When Elon Musk was in college, he thought three things held the most import for our day: the Internet, people living on more than one planet, and the progression of energy that’s green and eco-friendly. These were the aims that he had in mind, and he’s been working pretty tirelessly on those objectives ever since. And, here’s the thing: he’s actually doing it. He’s got aspiring plans to land the first humans on Mars in 2025, folks willing to risk everything to go and pave the way for generations to follow.
He’s also working close to home, too, developing electric vehicles that are sleek, fast, and environmentally clean.
Musk heads Tesla, the company known for its electric cars, with a significant factory in California’s Silicon Valley. While only a part of the factory’s space is being used for current production demands, the company prepares to use the entire facility as they continue to develop and release future models.
Here’s a car that was never intended to be driven by everyone. Rather, the initial goal was to prove that Tesla could produce cars that would rival other top sports cars. Curious about some of the specs on this gorgeous car?
Its cost is in the $100K range. Might also just get that on the table in advance. The car can go 480 km before it needs to be charged.
Central to the car’s creation was a work on making it aerodynamic. Even the door handles on the Model S are crafted to reduce drag: they literally recede into the car, lying flush with the body.
Because these cars don’t entail the same equipment as a combustion engine vehicle, the Model S has a lot space in the interior. It’s a sedan efficient in seating 7 passengers! Yes, the standard seating setup is for 5, but you can add an additional rear-facing child seat, bumping passenger capacity to 7.
If you’ve got kids sitting in the back, though, you might be wondering where you can put the stuff you ‘d normally stick in a trunk. There’s storage under the front hood!
Another design feature made up to encourage higher battery yield and better performance overall? 97% of the car is constructed using lightweight aluminum. Those sheets of aluminum are then put into a big production stamper to obtain the desired shape for the necessary parts.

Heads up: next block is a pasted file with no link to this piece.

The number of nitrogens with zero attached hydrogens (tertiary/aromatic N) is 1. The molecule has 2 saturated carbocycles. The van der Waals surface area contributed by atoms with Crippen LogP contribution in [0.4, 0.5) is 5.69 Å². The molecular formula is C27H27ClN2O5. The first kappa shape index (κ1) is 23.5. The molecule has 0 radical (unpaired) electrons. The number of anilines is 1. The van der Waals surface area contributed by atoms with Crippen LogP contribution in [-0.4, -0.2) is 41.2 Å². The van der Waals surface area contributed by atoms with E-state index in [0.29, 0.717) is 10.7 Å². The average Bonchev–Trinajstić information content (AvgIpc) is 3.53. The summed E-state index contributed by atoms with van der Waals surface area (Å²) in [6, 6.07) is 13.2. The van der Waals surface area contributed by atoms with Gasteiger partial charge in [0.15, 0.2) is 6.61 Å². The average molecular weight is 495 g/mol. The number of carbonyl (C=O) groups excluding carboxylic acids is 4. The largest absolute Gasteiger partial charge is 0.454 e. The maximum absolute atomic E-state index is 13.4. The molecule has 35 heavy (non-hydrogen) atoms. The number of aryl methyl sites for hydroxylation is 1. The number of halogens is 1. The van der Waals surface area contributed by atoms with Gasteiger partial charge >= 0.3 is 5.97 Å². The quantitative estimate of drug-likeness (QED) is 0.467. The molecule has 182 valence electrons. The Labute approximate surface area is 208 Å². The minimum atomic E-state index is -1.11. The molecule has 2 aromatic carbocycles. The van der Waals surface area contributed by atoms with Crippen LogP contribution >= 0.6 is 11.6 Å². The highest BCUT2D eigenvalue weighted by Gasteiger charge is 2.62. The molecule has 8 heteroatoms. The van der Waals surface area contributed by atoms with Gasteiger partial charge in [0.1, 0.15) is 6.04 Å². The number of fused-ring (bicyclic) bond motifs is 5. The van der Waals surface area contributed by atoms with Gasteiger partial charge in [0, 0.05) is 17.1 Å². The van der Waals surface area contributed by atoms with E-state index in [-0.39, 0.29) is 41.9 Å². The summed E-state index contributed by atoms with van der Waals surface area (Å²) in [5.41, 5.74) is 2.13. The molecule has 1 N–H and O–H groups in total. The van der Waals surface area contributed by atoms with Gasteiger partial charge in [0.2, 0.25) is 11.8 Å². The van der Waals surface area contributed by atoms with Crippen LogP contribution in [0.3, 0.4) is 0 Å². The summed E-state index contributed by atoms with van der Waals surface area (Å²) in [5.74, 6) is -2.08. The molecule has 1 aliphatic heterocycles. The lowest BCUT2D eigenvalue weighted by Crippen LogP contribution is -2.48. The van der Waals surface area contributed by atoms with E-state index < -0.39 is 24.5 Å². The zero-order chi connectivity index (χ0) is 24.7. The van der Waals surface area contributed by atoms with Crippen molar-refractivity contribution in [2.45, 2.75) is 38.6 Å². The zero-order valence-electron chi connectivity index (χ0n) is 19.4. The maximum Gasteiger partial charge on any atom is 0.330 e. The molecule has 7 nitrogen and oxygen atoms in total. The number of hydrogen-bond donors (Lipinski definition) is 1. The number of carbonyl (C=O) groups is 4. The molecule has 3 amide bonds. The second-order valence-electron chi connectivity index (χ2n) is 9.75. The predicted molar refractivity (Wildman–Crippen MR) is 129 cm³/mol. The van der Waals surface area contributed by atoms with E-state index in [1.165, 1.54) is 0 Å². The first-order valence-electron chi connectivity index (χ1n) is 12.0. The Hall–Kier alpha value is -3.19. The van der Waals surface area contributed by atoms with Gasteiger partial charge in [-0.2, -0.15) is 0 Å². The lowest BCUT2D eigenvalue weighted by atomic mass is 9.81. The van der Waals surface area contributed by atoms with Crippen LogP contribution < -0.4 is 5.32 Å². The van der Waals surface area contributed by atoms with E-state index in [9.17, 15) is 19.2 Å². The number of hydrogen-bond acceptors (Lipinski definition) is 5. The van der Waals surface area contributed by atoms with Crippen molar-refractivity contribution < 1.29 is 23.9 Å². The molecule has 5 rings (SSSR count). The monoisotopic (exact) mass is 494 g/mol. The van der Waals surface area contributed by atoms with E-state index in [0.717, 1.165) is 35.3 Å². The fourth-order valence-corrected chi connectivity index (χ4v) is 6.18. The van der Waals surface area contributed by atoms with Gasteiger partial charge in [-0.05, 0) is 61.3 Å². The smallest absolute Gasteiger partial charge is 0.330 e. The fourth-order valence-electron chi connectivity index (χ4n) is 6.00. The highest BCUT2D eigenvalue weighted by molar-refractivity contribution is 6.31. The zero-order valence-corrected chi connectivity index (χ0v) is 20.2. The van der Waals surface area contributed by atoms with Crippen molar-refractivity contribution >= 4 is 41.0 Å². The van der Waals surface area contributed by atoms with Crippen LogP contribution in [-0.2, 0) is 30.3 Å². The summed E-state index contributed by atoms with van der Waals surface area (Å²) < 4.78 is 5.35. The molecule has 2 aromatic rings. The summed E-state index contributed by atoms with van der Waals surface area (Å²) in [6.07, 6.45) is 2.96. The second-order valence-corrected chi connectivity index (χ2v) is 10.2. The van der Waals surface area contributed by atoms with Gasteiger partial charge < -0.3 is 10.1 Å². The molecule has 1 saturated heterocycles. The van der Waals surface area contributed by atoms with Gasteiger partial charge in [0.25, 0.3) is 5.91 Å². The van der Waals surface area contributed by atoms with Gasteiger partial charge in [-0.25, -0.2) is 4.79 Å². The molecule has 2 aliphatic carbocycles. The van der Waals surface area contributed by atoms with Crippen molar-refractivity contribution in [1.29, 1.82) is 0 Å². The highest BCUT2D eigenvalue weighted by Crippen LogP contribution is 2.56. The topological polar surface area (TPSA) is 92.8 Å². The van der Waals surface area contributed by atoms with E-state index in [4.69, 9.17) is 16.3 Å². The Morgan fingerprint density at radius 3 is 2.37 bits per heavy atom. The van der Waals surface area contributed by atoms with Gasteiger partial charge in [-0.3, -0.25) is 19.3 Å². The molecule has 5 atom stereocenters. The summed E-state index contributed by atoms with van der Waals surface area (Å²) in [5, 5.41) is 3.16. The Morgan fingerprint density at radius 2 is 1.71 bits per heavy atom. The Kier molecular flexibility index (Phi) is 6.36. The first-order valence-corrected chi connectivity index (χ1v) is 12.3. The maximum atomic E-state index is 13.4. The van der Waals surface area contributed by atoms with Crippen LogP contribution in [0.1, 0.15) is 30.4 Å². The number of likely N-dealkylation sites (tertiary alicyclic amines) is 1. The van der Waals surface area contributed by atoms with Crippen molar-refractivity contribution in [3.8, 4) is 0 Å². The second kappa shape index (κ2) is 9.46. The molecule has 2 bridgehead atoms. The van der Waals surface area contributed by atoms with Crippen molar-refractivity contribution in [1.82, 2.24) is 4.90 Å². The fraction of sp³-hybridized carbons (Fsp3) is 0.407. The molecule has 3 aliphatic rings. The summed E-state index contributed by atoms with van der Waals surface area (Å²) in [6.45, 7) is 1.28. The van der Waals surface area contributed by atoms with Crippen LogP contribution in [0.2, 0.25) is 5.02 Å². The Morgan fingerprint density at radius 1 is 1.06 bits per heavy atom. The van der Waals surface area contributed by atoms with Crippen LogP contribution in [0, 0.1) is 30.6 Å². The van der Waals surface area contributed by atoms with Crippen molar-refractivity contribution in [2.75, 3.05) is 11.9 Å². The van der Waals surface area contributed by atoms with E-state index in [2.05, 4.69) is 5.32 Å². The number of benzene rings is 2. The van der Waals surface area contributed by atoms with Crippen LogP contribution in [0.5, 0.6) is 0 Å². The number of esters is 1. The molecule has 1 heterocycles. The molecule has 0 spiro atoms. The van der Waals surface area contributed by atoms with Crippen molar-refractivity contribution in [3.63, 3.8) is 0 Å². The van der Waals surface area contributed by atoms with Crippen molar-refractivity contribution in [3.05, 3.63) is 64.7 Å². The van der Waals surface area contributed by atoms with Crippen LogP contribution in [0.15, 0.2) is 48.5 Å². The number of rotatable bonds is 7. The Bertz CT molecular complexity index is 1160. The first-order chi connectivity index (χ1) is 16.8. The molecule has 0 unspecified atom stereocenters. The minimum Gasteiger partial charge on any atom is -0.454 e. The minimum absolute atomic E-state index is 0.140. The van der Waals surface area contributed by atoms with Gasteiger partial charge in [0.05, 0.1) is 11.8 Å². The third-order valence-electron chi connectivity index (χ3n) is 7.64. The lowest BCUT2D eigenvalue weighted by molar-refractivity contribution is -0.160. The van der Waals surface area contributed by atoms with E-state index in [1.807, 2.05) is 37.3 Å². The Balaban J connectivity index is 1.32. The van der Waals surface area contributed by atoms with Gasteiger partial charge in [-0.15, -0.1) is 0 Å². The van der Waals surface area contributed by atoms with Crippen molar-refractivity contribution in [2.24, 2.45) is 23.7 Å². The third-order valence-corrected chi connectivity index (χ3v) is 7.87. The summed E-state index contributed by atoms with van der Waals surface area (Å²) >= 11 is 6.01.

The car is produced using robots, and is fine-tuned by those supervising the process. Naturally, everything has to be precise so that the finished product is flawless.
One of the things that’s so surprising to the driver when they first get behind the wheel of this car is the response that it gives. The TV turns on immediately, and that’s how the car performs, too.
Another thing? The inside of the vehicle has a 17-inch operating screen to handle the different features that the car offers.
And as for the company’s next rollout? A third model is in the works, one that will be much more economical to the masses, while keeping the high standard of excellence this company has come to be known for.
Technological developments like this are exciting for everyone; it means that solutions are being conceived to counter today’s environmental problems. Musk’s company is making an ingenious dent around the world of green transportation, a necessary and important contribution in our time. Even though most of us can’t afford a Model S, the company is going to release a vehicle that will be more affordable for everyone.
But what about when you are trying to get a big group somewhere, and you need to stay together? Despite being a 7-seaters, the Model S won’t be able to cover a bunch of people at once. This is where Bedore Tours becomes the optimal solution. In our everyday lives, the majority of us aren’t driving electric cars. That doesn’t mean, however, that we can’t choose that benefit the environment, even now. Motorcoaches remove up to 57 personal cars off the road, so riding in Bedore Tours shows you are helping to make our air cleaner, reducing the amount of emissions engaging in the environment. It’s an impressive time in the world of transportation, and we are proud to offer a medium that’s a smarter choice for our planet!
(The data for this article came from this National Geographic documentary: https://m.youtube.com/watch?v=yRGy74AyT6A).